- Staff costs if you have an assistant, editor, or other team members working on content.
- Upfront costs such as buying new cameras, microphones, computers, etc.
- The cost of tools you’ve invested in, like video editing software.
The price of your course should reflect the work you’ve put into it, but that doesn’t mean you should put in fewer hours to drive down costs and keep course fees low.
When you put a lot of time, effort, and knowledge into your online course, it’s clear for your students to see and they will appreciate the value when the price is right.
Time for another factor you need to consider.
Factor #4: Your audience
Whether your potential audience is in the tens of thousands globally or just a few hundred will have an effect on what you can charge.
First, you need to consider how much your target audience can afford.
Say you’re targeting high-net-worth individuals and offering a highly valuable learning experience; while you may not have a lot of people to sell to, they have money to spend on the right course at a high price point.
Now let’s say your audience is people who want to do yoga or teenagers wanting to learn drums; while you have a lot of potential customers – they may not have as much spare cash for a big course price.
A good starting point is to look at who your existing audience is.
Do you run a Facebook group or host a YouTube channel already?
If you already have an audience, you still need to consider how you can reach out to them and make the conversion from viewer to paying member.
From our experience here at Uscreen, we’d say that a conversion rate of around 1-2% is a reasonable guide – that is, for every 100 people in your audience, you can expect 1 or 2 of them to buy your course.
Aside from your current audience, there are plenty of new customers looking to tap into your know-how; you can target them with paid ads and other marketing techniques.
Along with income levels, you also need to consider the time your audience can commit to your coaching or teaching – the more time people have, the more they’ll see the value of your course.
Moving on to another consideration when pricing your next or first online course.
Factor #5: Launch
The way you plan to launch your online course will have a big impact on how you plan your course pricing.
If you already have an email marketing list or an established audience, you may want to offer an exclusive discount.
This can be time-limited, e.g. for the first month you offer half off, or you can limit it to numbers, such as the first 100 students can access your course at a lower price point.
When you’re launching your course, done is better than perfect.
Getting your course launched and available to your audience as soon as it’s presentable will allow you to get money flowing quickly to start to cover some of your fixed costs.
It’s a good idea to charge a lower price at this point and be sure to gather feedback from your new students so you can make improvements and fine-tune your pricing.
Let your early learners know that you’re charging less and looking for feedback – it’s a great way to engage with people and let them feel like a valued member of your community as well.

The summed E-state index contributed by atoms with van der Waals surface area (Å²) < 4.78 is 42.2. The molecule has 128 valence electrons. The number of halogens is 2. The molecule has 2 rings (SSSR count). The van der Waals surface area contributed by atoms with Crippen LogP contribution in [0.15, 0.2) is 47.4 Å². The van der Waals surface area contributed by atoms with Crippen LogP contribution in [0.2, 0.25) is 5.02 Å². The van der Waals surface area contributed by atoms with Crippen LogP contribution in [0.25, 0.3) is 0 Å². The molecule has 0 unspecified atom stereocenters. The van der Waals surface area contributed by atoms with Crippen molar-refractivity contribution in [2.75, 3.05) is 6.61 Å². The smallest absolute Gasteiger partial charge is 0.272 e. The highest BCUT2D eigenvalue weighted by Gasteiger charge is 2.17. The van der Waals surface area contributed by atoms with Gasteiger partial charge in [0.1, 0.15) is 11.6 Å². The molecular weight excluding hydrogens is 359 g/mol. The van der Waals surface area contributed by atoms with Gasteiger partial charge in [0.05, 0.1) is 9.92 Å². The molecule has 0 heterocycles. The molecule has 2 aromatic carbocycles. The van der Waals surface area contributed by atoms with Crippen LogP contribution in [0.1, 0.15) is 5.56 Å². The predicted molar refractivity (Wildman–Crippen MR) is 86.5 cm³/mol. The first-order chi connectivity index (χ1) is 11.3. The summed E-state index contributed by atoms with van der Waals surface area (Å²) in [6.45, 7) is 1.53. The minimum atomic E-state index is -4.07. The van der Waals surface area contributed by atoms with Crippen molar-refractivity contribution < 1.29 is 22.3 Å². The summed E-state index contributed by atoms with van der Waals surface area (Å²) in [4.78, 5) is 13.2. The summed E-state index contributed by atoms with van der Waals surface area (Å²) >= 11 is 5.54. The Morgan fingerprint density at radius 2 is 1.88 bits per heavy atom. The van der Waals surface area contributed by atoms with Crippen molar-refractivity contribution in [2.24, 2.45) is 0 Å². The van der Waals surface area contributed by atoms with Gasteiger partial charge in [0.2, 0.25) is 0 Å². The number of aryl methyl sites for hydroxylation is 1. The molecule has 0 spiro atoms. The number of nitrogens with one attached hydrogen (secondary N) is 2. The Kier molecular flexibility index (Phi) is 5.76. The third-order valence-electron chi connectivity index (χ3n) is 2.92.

If you haven’t yet found or engaged with your audience, you may also want to consider special launch pricing to get course sales moving, such as “early bird discounts” or a larger discount for long-term sign-ups.
Have your launch marketing strategy in place and your pricing structure ready, and be ready to adapt and change as you grow.
We’re going to look at how growth will affect your pricing, next.
Factor #6: Growth
What’s your long-term plan after launching your paid course?
The way you intend to grow your business should have a direct effect on the price you set.
There are lots of ways you can grow your online teaching business, such as:
- Adding more high-quality content and pricing tiers.
- Adding new stand-alone courses to sell as bundles.
- Including extra features such as live stream classes and webinars for a higher-tiered subscription.
- Moving from pay-per-view to membership pricing when you feel you have enough content and long-term value to offer.
- Offering a free course or bonus content to show how useful your lessons are and moving to a higher price point.
- Selling different content types like podcasts and ebooks as you move to a premium pricing model.
There are loads of ways you can grow and develop from the first coaching sessions or training courses you upload.
How you intend to grow should help you understand the price you settle on for your course launch.
Now we’re looking at how to use these considerations to determine your pricing calculations.
How to Price Your Online Course In 5 Simple Steps (Based on a Hypothetical Scenario)
Now that you know what you need to consider when it comes to setting your price, we’re going to walk you through the steps you need to set your optimal price.
To guide you through the process, we’re going to be using the hypothetical example of an industry expert launching an eLearning course about search engine optimization (SEO).
Let’s look at what we need to do.
Step #1: Conduct audience research
To understand our potential learners for our online business selling courses, we need to conduct audience research.
The main goal at this point is to understand how many students we think are going to sign up for our SEO course.
Like we said before, a reasonable conversion rate from organic social media is roughly 2%, so we need to look at our audience on platforms like…